Wed Nov 02 11:10am EDT
I will fully admit to being biased about the triangle offense. It had produced the most engaging and aesthetically pleasing brand of offensive basketball I have seen in my lifetime, as tweeters who breathlessly followed NBA TV's re-showing of the 1993 NBA Finals last week can attest to, and it has been the driving force between 11 of the last 20 NBA championships. Of course, there are those who will tell you that Michael Jordan, Scottie Pippen, Shaquille O'Neal(notes), Kobe Bryant(notes) and Pau Gasol(notes) were the driving forces behind those winners, and they wouldn't be wrong.
The offense, to me, allows for perfect spacing and a single-mindedness that allows for players to think for themselves and react in the moment without having to have a play for every single situation or defensive reaction. The biggest playbook in the game, with hundreds of counters for every defense's reaction, will never be able to compete with an active and focused mind, which is why I'm constantly disappointed when more teams don't attempt to work penny-foolish and pound-wise with the exacting offense.
Or, disappointed when they slough it off while using words we can't fully print here. Brian Shaw worked under the triangle as a player and then coach with the Los Angeles Lakers from 2000 until earlier this year, and he's found a stiff resistance to Phil Jackson's former go-to offense in his short stint as associate head coach with the Indiana Pacers. From Ian Thomsen's fascinating profile of Shaw, from SI.com:
Yet [Shaw's] time with the Lakers hasn't been the boon he assumed it would be, which is one of the reasons he has come to Indiana. By helping the Pacers this season, he may be able to distance himself from Jackson's triangle offense.
"I talked to him last week," Shaw said of Jackson. "I said to him, 'I never realized how many detractors you have out there.' Because when I go out on head-coaching interviews and if I mention the word 'triangle,' it makes general managers and owners cringe. They don't want to hear about the triangle offense, they don't want to hear about Phil Jackson. It was funny, even when I came here and I sat down with them, jokingly Larry [Bird, the Pacers' president] was like, 'I don't want to hear anything about that triangle bull----.' And that's kind of the attitude that everybody has."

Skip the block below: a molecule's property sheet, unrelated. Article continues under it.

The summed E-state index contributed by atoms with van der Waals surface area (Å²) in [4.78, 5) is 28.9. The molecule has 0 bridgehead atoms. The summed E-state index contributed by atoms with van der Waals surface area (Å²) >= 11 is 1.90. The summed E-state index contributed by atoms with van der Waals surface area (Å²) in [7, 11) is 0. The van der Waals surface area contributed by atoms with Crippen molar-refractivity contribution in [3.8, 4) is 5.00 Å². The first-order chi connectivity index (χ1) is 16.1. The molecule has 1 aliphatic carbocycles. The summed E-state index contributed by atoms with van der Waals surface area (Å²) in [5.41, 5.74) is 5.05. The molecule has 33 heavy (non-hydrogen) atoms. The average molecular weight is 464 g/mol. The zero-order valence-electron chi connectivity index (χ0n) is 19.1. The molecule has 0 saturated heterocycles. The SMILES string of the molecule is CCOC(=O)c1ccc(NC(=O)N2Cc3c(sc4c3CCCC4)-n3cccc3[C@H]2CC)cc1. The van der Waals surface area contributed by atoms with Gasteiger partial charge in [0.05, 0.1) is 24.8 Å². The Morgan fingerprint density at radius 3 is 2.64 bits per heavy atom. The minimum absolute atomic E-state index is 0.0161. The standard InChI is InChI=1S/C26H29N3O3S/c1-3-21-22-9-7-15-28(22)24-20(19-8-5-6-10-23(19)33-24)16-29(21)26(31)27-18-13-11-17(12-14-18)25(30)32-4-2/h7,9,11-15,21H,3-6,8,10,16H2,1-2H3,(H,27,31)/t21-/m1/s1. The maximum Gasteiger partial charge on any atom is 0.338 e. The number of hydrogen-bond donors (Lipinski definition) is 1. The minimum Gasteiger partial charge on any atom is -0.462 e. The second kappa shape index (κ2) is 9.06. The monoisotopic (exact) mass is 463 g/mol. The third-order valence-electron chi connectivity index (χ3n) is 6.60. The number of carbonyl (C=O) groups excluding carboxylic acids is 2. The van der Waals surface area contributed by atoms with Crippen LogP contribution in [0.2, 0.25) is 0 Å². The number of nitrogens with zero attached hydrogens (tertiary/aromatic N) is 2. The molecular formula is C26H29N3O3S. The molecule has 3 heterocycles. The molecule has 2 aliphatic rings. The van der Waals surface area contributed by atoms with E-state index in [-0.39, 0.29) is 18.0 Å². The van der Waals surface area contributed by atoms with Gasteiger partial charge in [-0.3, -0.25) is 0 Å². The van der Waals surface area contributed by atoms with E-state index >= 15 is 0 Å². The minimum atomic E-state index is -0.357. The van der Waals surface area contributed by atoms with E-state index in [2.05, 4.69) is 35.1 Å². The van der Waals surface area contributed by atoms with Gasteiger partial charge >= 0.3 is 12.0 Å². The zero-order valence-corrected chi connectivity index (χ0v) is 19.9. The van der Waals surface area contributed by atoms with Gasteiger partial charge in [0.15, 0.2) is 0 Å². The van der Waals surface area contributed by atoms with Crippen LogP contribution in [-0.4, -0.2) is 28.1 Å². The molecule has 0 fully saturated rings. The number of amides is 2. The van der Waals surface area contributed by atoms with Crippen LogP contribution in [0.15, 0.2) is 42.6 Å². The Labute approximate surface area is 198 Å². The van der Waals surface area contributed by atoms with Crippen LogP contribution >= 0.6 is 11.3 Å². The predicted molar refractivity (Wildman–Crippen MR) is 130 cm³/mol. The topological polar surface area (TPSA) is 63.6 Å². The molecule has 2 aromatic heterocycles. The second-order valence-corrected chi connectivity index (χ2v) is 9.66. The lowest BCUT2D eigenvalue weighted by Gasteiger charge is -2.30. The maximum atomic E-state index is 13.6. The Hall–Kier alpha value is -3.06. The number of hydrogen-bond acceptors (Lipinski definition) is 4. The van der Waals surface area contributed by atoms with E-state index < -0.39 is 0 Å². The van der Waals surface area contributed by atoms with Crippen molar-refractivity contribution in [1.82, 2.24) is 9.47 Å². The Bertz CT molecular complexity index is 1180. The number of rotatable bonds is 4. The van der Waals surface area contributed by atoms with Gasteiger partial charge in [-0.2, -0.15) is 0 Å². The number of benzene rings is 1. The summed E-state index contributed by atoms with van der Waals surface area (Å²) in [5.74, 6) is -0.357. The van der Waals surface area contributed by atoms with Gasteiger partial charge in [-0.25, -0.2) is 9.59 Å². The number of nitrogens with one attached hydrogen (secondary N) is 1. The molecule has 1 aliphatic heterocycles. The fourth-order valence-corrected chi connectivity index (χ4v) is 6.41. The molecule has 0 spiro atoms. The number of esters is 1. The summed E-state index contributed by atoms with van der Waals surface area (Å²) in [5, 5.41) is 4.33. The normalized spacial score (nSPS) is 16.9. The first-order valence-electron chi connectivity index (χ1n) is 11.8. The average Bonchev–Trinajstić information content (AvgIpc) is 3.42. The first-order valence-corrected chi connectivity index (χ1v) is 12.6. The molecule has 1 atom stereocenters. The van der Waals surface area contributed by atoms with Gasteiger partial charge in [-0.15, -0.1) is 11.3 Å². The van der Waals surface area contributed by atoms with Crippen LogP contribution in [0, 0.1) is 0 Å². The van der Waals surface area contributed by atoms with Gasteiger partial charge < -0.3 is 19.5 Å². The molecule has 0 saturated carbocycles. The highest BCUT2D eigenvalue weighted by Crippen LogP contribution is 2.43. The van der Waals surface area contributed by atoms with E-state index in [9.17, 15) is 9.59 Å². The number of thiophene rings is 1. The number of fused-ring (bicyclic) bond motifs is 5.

Yeah, you know we're going here: COUNT THA RINGZZZ, LB.
Having perhaps the two best players in the game on the court at the same time? Probably helps. But the triangle isn't made for them. It's made for continuity and spacing, and so the two best players (provided one of them is actually running the offense, Kobe) cannot have their moves anticipated by a locked-in defense when things get close toward the end of the game, or (as is often the case) when bench help mixes with the superstars as they put things away midway through the third quarter.
And the Pacers? A team with a center in Roy Hibbert(notes) who is used to finding cutters off the ball at both the high and low post, along with a litany of subpar-to-just-about great wings? With no point guard? This would be a team well suited to adopt its principals.
Those days are over, though. No NBA coach is devoid of ego enough to not look like a lapping Jackson acolyte, so it's just more orthodoxy for you, the NBA fan. Assuming there will be games.
This isn't all Shaw, our new favorite perhaps-too-candid coach. I'm hesitant to quote too much from Thomsen's column but I do so knowing full well that the rest of this piece is well worth your time. Here's Shaw's take on the Jackson fallout in Los Angeles:
"The negativity toward Phil didn't come from Mitch [Kupchak,GM]," Shaw said. "It was more from Jimmy Buss just doubting some of the decisions he made in terms of how he was handling and running the team and coaching the team on the sidelines, and sitting down instead of getting up. People look at coaches and want them to pace up and down the sidelines and bark instructions to the guys. That's not Phil's demeanor. That was viewed as a negative in my estimation -- but it won him five championships with the Lakers and six with the Bulls, and that was his coaching style when he won, so why was that not acceptable now?"
Shaw goes on to tell Thomsen that it took the Lakers a full three weeks to even contact him following the hiring of Mike Brown as the newest Laker coach, while going on to detail the decades-long employees that were let go once Jerry Buss gave his son Jimmy full control of the Los Angeles Lakers.
The younger Buss has been handed that rarest of commodities, a young and franchise-level center that can score and defend, the league's most versatile big man, and the last few years of Kobe Bryant's brilliant NBA run. He has a former Coach of the Year on his sideline and money to burn in the NBA's most lucrative market.
Let's see how this goes.
UPDATE: If you need another voice arguing on Shaw's behalf, look no further than Shaquille O'Neal, who offers this in his new book, "Shaq Uncut: My Story."
Somehow Kobe and I made it through the rest of the year without any major issues. BShaw managed to get us back on track. It's kind of funny when you think about it. All of these supposed Lakers leaders who care so much about the franchise, all these Lakers legends, none of them ever had the courage to say anything to Kobe and me. Not Kareem, not Magic, not Mitch Kupchak, none of them. Only Brian Shaw took us on. Yet when the Lakers job came up in 2011 they didn't give Brian Shaw a chance by looking right past him. Go figure.